How to strengthen your leadership

Last month, I shared “the one thing excellent leaders never stop working” – check it out here. This one thing will allow you to build caring relationships at work and stay aligned with your values while you create system change. Doing it well can reduce burnout and allow you to be a leader who supports equitable change in the world.

Haven’t read the last post yet? Here is what excellent leaders always foster – self-awareness. 

Self-awareness as a leadership practice includes:

  • Learning how you show up in different situations and scenarios, 
  • Knowing what you need to be clear and kind, 
  • Clarifying your values and goals, 
  • Recognizing your strengths and weaknesses,
  • Understanding how your different identities interact with systems and structures and affect you and your colleagues and
  • Acknowledging your personality, strengths, and weaknesses impact your work and colleagues. 

If you continually reflect on this list, I am sure you are a thoughtful leader.
This is an ongoing learning.

As promised, I want to share a pattern I noticed in my self-awareness exploration. I hope this can serve as an example of what behaviors and patterns to look for when you want to improve your leadership practice through self-understanding.

Here is a pattern I am working on in my leadership, business, (and definitely –) family life:

When I am not paying attention, I tend to oscillate between – 

  • “going full speed ahead with high personal expectations” 
    This looks like – saying yes to everything, wanting to support everyone, holding myself to unrealistic standards, not asking for support, or delegating.
  • “crawling into a little ball and being completely unavailable” 
    This looks like – needing to take a Saturday completely to myself, under the covers with Netflix and food in bed, not responding to personal communications, deciding not to schedule doctor appointments, etc., because it is “too much.”

Don’t worry, y’all! I have been working with this one for a while now, so there’s no need to check up on me. I’ve got this. I also know this is a normal nervous system response to running in overdrive and going into a freeze pattern. I continue working on finding a balance and finding fewer extremes in my pendulation between the two.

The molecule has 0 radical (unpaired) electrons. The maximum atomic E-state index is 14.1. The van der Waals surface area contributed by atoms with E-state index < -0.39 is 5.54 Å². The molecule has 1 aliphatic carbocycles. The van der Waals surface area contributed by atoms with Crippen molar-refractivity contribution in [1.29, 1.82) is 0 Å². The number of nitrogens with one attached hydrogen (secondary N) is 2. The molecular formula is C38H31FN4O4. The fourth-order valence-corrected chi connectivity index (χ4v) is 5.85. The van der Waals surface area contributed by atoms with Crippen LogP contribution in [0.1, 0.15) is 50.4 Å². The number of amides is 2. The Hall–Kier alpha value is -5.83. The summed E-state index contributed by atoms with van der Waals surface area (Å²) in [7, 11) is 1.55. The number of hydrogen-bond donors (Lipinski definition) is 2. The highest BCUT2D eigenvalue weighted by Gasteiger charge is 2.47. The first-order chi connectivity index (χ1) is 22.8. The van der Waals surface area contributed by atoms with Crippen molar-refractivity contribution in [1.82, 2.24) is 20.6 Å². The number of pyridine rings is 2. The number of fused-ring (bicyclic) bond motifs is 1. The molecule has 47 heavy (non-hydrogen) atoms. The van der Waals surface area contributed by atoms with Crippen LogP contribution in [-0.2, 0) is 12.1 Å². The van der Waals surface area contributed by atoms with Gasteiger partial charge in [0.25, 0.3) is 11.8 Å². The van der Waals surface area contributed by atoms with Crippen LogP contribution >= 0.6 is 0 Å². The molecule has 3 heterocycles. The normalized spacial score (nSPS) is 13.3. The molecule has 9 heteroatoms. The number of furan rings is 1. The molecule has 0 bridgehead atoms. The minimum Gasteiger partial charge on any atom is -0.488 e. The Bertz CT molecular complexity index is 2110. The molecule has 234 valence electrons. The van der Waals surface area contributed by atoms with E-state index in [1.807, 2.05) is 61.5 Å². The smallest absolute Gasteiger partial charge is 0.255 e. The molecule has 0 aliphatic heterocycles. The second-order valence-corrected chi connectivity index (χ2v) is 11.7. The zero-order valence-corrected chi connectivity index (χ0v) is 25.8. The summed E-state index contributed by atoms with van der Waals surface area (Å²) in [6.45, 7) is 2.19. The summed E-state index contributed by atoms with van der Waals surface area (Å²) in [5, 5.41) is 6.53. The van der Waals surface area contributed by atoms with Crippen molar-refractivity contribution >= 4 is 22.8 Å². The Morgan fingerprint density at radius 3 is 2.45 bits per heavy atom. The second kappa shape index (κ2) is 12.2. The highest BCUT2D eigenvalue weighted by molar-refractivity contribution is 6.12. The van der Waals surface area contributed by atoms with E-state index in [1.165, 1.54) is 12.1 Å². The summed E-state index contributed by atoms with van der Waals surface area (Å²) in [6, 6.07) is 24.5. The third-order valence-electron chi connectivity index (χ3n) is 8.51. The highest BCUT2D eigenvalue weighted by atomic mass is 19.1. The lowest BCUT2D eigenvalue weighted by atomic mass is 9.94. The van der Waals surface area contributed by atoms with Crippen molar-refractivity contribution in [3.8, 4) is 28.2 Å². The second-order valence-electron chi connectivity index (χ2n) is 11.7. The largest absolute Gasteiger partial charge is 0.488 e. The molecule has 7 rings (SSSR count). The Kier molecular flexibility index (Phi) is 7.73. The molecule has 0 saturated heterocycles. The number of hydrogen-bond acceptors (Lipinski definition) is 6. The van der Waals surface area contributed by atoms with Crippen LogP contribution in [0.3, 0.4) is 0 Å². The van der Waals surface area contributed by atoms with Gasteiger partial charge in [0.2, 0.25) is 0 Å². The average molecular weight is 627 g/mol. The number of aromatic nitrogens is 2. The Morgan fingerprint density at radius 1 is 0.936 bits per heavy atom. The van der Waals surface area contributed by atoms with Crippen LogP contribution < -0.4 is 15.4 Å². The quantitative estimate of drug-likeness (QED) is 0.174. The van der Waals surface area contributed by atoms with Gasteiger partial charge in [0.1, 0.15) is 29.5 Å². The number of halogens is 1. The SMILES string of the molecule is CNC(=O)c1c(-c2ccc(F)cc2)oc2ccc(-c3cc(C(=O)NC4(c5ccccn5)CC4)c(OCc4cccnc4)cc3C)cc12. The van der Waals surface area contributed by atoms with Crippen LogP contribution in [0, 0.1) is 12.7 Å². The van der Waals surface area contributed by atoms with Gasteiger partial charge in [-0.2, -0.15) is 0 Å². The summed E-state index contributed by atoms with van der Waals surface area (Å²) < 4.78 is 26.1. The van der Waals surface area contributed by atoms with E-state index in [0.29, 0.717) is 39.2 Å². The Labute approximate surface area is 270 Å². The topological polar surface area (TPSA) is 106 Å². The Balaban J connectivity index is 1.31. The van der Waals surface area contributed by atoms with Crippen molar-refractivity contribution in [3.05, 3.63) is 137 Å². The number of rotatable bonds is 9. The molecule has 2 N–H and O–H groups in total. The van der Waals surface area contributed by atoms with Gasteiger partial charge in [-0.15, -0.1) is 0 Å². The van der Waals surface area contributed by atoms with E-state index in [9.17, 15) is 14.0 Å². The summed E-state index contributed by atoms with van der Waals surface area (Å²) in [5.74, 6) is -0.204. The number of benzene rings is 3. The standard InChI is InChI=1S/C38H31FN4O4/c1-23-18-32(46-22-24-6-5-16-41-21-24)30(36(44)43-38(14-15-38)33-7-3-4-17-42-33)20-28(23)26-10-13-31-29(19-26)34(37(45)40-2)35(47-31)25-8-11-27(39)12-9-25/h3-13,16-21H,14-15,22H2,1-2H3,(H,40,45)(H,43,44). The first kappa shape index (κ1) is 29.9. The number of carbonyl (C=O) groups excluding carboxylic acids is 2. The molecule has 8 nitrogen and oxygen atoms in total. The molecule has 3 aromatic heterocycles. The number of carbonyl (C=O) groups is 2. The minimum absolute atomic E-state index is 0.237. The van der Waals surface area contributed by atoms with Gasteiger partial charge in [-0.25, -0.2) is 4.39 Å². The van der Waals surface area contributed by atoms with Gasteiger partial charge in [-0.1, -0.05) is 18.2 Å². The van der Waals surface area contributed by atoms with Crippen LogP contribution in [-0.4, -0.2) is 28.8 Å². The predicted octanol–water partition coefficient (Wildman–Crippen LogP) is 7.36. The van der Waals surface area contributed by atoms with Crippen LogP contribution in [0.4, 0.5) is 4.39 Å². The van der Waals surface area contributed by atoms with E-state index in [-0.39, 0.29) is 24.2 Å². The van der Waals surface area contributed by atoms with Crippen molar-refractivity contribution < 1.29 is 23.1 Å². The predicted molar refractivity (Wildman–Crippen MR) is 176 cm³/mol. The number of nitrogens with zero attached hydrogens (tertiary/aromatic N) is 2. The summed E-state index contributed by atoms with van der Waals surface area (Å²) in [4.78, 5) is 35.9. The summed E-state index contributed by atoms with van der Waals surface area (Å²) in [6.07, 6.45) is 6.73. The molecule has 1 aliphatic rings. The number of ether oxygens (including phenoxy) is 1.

How does this very personal pattern impact my leadership?

I can be experienced as controlling or absent. My care and intense response can diminish people’s agency in their learning and personal change work.

All of our internal “mechanics of being” – impact our leadership.

Here are overarching steps I use to allow self-awareness to create behavior change that improves my life and relationships.

Here is the self-awareness to action cycle in broad stokes:

  1. Seek out self-discovery and personal learning 

    I look for opportunities to see who I am and how I can improve. I do ongoing work to regulate my heightened emotions and improve my ability to receive feedback, allowing me to learn more about myself.

  2. Offer compassion and forgiveness

    I work to increase self-compassion so I do not attack or freeze when I learn how I show up, my behaviors, or how I am perceived. The kinder I am in my head, the more I can take in self-awareness moments and turn them into action. I work on forgiving myself for the ways I fall short.

  3. Reflect and deepen the learning 

    I seek out further learning about the patterns I notice or receive feedback on. 
    (For example, I took my colleague Molly Caro Mae’s course and worked on my behavior pattern, which oscillates between “hide away” and “do it all.” Her course is excellent, by the way!)

  4. Find Support

    Yes, here it is again – get support. I often get support from friends and teachers.

    We cannot do change work alone. We need each other. Find friends, colleagues, communities, coaches, therapists, somatic practitioners, or teachers.

  5. Practice & Apply

    Find doable, micro ways to practice. After a time of practicing in less visible ways, apply your learning to how you show up in real-life scenarios.

Rinse and repeat.

Personal behavior change is possible.
We know this through the learnings of neuroscience, habit science, somatics, and psychology.
We can change how we show up for ourselves and others – but first, we must notice.
Noticing is always the first step.

What is something you have been noticing? 

What behaviors and patterns are you working on in your leadership?

P.S. We created Clear Harbor as a support community for just these people – leaders who want to be more self-aware and reflective. If you want a brave, warm, and caring place to grow as a leader, join us.

Rheanna SmithHow to strengthen your leadership

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